He did not say there would be no deal with Iran. He did, however, plainly lay out a U.S. civics lesson in five short paragraphs: Any nuclear agreement with Obama that isn’t approved by Congress can be revoked “with the stroke of a pen” by the next president or changed by Congress itself.

Cheeky move? Probably.

It’s also probably not the last time we will hear from this Army vet of the Iraq war and Harvard-educated scholar, who sees a dangerous world in front of him and believes part of his job is to keep America not only secure but less vulnerable.

I remember when we used to have a president who thought that was his job as well. But nevermind what George W. Bush must think about Obama; right now, I’ll bet Jimmy Carter is watching Obama attempt to negotiate an arms deal with Iran and shaking his head in bewilderment.

Shot:

 

Chaser:

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Click to enlarge.

Hangover:

(H/T: Ed Morrissey.)

Is ISIS ‘The Fourth Reich?’

March 24th, 2015 - 2:08 pm

Writing in the London Daily Mail, V.S. Naipaul dubs ISIS “The Fourth Reich.” At Corner, David Pryce-Jones responds:

Born in Trinidad, British by adoption, winner of the Nobel Prize for literature, he is just about the only person with the authority to compare the twin totalitarianisms of Islamic State and Nazi Germany. Travels in Muslim countries have given him a lot of experience. His essential quality as a writer, I would say, is the insistence that the world is to be understood only through reason and the use of the mind.

The Islamic State, the self-defined new caliphate, exemplifies mindlessness. Its dedication to the general mass-murder of “Shias, Jews, Christians, Copts, Yazidis and anyone it can” is pure Nazism. Other similar characteristics include a belief in racial superiority; and pride in anti-democratic and anti-Semitic bigotry. Hitler’s Germans constructed a false past, and Islamists have the conviction that their history is so unique and important that the history of other people counts for nothing. These ignoramuses are destroying ancient cities and archaeological sites like Nimrud and Hatra. As Naipaul puts it, we all lose “everything that arises from the human impulse to beauty.” Decolonization gave rise to the idea that every advance in civilization is to be condemned as “colonial.” Barbarism, in this perspective, is confused with independence and freedom.

I’m not sure how apt the comparison is — “Without the loudspeaker, we would never have conquered Germany,” Hitler said in 1938, admitting that the Nazis viewed Germany as an essentially foreign nation to be occupied and conquered. But one with a rich cultural heritage and superior technological base for their conquerors to exploit and build upon, with the first nascent television network, and by the waning days of WWII, the first viable jet air craft and suborbital rockets, alongside the boxcars full of human beings being shipped to the gas chamber. ISIS will exploit foreign-developed technology as long as it keeps working, on the way back to a stone age culture the envy of Earth Hour enthusiasts throughout the world. Or as Kathy Shaidle wrote at the start of the month:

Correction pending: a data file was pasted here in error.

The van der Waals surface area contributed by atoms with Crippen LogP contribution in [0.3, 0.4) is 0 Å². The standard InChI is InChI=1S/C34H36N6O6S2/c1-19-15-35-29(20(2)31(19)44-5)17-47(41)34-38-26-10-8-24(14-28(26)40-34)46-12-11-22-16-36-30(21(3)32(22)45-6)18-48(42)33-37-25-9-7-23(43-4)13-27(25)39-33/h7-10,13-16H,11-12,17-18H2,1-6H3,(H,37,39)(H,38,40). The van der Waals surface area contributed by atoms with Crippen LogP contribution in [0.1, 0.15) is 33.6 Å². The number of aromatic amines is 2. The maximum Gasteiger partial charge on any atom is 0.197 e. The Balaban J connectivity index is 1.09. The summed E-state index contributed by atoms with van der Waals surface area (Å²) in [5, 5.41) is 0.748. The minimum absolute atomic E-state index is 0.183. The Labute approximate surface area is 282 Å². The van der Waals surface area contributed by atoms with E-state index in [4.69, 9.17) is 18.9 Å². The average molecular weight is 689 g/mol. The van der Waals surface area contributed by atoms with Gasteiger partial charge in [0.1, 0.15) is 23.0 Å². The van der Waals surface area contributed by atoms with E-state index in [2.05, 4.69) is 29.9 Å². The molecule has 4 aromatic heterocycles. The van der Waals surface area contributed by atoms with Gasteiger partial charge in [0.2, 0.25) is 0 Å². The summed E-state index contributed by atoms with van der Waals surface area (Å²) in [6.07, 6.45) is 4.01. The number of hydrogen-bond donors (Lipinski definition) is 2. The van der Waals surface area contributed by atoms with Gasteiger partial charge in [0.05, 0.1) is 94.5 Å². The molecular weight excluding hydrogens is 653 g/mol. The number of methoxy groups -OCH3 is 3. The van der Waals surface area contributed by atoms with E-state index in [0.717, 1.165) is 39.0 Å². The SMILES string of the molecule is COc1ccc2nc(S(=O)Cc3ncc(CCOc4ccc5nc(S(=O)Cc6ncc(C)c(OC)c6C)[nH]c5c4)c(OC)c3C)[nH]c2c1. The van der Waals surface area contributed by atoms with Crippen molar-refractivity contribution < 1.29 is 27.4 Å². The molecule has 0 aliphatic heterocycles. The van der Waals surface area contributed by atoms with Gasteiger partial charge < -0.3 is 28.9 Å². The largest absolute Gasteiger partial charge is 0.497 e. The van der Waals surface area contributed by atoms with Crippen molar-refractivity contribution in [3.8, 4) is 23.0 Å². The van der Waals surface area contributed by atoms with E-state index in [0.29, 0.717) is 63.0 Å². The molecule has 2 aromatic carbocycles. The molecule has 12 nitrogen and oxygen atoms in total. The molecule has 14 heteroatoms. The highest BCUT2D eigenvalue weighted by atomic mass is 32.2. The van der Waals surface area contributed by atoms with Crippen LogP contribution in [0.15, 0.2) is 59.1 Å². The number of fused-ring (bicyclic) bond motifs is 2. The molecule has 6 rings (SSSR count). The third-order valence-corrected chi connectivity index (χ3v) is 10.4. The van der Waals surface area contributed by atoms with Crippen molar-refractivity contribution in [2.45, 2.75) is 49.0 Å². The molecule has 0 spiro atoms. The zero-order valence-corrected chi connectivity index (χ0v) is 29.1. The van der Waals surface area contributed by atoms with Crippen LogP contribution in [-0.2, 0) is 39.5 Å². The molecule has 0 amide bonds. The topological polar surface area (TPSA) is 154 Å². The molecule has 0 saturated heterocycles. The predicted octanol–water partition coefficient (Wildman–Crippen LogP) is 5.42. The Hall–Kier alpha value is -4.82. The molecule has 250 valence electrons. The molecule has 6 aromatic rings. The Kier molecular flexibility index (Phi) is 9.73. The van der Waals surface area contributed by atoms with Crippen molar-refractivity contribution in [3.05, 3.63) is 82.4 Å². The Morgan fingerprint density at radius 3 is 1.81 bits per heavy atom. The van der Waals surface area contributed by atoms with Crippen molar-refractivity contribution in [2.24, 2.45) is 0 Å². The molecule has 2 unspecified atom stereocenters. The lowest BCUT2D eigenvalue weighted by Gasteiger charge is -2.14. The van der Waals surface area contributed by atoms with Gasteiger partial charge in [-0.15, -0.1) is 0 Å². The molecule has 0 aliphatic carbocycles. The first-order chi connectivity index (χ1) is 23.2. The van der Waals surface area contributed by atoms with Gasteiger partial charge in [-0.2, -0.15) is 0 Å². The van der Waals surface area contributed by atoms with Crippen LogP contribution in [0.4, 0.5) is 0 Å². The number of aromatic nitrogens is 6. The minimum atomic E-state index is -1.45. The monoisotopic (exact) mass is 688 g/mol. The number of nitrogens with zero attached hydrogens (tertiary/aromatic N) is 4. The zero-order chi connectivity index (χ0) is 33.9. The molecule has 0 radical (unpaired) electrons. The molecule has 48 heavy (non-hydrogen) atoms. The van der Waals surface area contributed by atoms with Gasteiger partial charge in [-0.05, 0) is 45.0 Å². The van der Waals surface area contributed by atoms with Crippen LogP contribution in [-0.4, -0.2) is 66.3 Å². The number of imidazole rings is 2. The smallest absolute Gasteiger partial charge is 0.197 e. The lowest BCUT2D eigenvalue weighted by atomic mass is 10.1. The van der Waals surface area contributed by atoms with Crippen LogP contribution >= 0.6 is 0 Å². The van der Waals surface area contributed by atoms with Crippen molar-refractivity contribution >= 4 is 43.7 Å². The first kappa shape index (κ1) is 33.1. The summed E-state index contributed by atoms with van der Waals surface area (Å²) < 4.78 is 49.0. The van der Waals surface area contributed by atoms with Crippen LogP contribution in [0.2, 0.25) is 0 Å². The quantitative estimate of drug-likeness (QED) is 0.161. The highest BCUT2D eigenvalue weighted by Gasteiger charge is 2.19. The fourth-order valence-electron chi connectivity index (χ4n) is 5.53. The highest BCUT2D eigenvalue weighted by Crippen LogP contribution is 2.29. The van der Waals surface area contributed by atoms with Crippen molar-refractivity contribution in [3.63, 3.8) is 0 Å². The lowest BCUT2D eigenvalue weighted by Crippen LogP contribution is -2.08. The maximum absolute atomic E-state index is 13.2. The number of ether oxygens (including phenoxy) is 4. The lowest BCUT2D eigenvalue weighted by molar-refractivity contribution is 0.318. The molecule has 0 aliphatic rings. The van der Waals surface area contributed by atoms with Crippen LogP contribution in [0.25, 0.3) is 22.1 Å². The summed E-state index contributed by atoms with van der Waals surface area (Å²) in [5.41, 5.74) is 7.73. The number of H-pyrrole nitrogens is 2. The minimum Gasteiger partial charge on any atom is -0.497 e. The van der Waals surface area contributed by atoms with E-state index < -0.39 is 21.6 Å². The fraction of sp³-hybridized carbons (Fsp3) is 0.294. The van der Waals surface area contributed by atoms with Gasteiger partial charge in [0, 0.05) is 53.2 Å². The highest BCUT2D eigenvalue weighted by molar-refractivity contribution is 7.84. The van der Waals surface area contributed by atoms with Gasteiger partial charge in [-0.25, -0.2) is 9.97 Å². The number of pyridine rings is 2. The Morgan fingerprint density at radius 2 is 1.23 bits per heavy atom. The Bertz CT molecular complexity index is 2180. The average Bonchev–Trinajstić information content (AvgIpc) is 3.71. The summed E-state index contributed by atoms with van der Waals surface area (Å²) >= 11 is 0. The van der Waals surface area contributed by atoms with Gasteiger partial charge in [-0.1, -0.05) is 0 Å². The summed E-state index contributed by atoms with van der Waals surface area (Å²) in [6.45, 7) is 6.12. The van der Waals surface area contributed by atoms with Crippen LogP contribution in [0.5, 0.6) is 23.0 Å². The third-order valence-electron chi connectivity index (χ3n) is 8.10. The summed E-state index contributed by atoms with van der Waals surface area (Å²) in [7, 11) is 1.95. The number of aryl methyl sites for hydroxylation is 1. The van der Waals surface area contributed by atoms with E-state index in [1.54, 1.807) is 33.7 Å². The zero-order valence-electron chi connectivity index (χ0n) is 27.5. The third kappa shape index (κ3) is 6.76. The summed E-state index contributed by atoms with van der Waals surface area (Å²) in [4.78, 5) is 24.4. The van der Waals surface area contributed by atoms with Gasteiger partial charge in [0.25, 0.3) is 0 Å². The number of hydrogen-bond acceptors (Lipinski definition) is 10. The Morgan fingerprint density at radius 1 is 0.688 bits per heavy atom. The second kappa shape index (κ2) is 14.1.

Because as wiser men than I have noted since 9/11, at least Germany and Japan were highly advanced civilizations. Some might say too cultivated for their own good (or make that “the good of the rest of us”), making a crashing, bloody regression toward the (other kind of) “mean” nigh on inevitable.

So after we bombed the crap out of them (although not enough in Germany’s case to suit me), at least some survivors retained memories of their culture’s rational past, all the better to reconstruct or even surpass it. (With an infusion of American billions, that is.)

Today’s Muslim belligerents either have no such past, or are busily trying to eradicate any trace of it. When we bother destroying their strongholds, who can even tell? You can’t bomb people back to the Stone Age if they never left. And in any case, this time we reinstituted the Marshall Plan before we half wiped them out—a fatally ass-backwards move.

Of course, to build on David Gelernter’s article today in First Choice (and Naipaul as well), there’s another connection between ISIS and the Nazis:

The totalitarian tyrannies of Nazi Germany, Imperial Japan, and Stalinist Russia had something crucial and telling in common. Amazingly, many of us don’t see it. All three were officially pagan regimes. The cult of the fuehrer (and the separate SS-cult), Shinto emperor-worship and the Stalin personality cult depended on the suppression of more sophisticated religions—in the first and third cases, Christianity.

Historians have too often misread the Nazis, who did not hate Christians but did hate Christianity. They saw it as a form of weakness, as a Jew-concocted poison that had helped ruin Germany. Historians have mostly failed to write about the importance of state paganism under the Nazis—both fuehrer-and-homeland worship (complete with scriptures and liturgy) in the schools and everyday life, and the special ceremonial of the SS, which had its own chapels and marriage ceremonies. Hatred of Christianity fed hatred of the Jews. Nor have we given the credit they deserve to the Christian heroes and martyrs of the anti-Nazi cause, not just Niemoller and Bonhoeffer and a few well-known others but the whole membership of the small yet robust German confessing church, and other nameless Protestants and Catholics who would not be reduced to animals.